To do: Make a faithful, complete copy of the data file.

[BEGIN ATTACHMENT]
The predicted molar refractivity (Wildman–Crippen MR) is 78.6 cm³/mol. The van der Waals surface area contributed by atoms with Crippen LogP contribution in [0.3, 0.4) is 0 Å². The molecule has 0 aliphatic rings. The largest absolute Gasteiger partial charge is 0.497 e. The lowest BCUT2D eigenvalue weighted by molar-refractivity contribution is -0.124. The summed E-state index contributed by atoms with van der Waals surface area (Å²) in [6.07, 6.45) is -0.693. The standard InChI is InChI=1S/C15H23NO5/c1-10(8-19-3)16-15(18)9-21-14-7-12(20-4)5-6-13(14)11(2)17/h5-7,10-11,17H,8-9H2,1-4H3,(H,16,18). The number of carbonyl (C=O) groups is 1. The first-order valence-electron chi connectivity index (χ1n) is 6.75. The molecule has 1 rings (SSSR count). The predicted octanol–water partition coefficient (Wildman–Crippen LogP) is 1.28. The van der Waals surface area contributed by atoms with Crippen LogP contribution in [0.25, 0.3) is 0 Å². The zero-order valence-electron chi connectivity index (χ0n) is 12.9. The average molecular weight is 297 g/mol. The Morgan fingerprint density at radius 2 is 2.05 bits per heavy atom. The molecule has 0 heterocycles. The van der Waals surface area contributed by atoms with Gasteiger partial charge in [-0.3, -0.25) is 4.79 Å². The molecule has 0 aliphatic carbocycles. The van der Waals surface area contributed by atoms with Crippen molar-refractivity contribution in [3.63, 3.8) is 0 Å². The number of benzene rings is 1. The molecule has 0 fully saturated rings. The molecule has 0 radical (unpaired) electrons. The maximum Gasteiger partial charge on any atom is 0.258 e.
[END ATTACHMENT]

The predicted molar refractivity (Wildman–Crippen MR) is 78.6 cm³/mol. The van der Waals surface area contributed by atoms with Crippen LogP contribution in [0.3, 0.4) is 0 Å². The molecule has 0 aliphatic rings. The largest absolute Gasteiger partial charge is 0.497 e. The lowest BCUT2D eigenvalue weighted by molar-refractivity contribution is -0.124. The summed E-state index contributed by atoms with van der Waals surface area (Å²) in [6.07, 6.45) is -0.693. The standard InChI is InChI=1S/C15H23NO5/c1-10(8-19-3)16-15(18)9-21-14-7-12(20-4)5-6-13(14)11(2)17/h5-7,10-11,17H,8-9H2,1-4H3,(H,16,18). The number of carbonyl (C=O) groups is 1. The first-order valence-electron chi connectivity index (χ1n) is 6.75. The molecule has 1 rings (SSSR count). The predicted octanol–water partition coefficient (Wildman–Crippen LogP) is 1.28. The van der Waals surface area contributed by atoms with Crippen LogP contribution in [0.25, 0.3) is 0 Å². The zero-order valence-electron chi connectivity index (χ0n) is 12.9. The average molecular weight is 297 g/mol. The Morgan fingerprint density at radius 2 is 2.05 bits per heavy atom. The molecule has 0 heterocycles. The van der Waals surface area contributed by atoms with Gasteiger partial charge in [-0.3, -0.25) is 4.79 Å². The molecule has 0 aliphatic carbocycles. The van der Waals surface area contributed by atoms with Crippen molar-refractivity contribution in [3.63, 3.8) is 0 Å². The number of benzene rings is 1. The molecule has 0 fully saturated rings. The molecule has 0 radical (unpaired) electrons. The maximum Gasteiger partial charge on any atom is 0.258 e.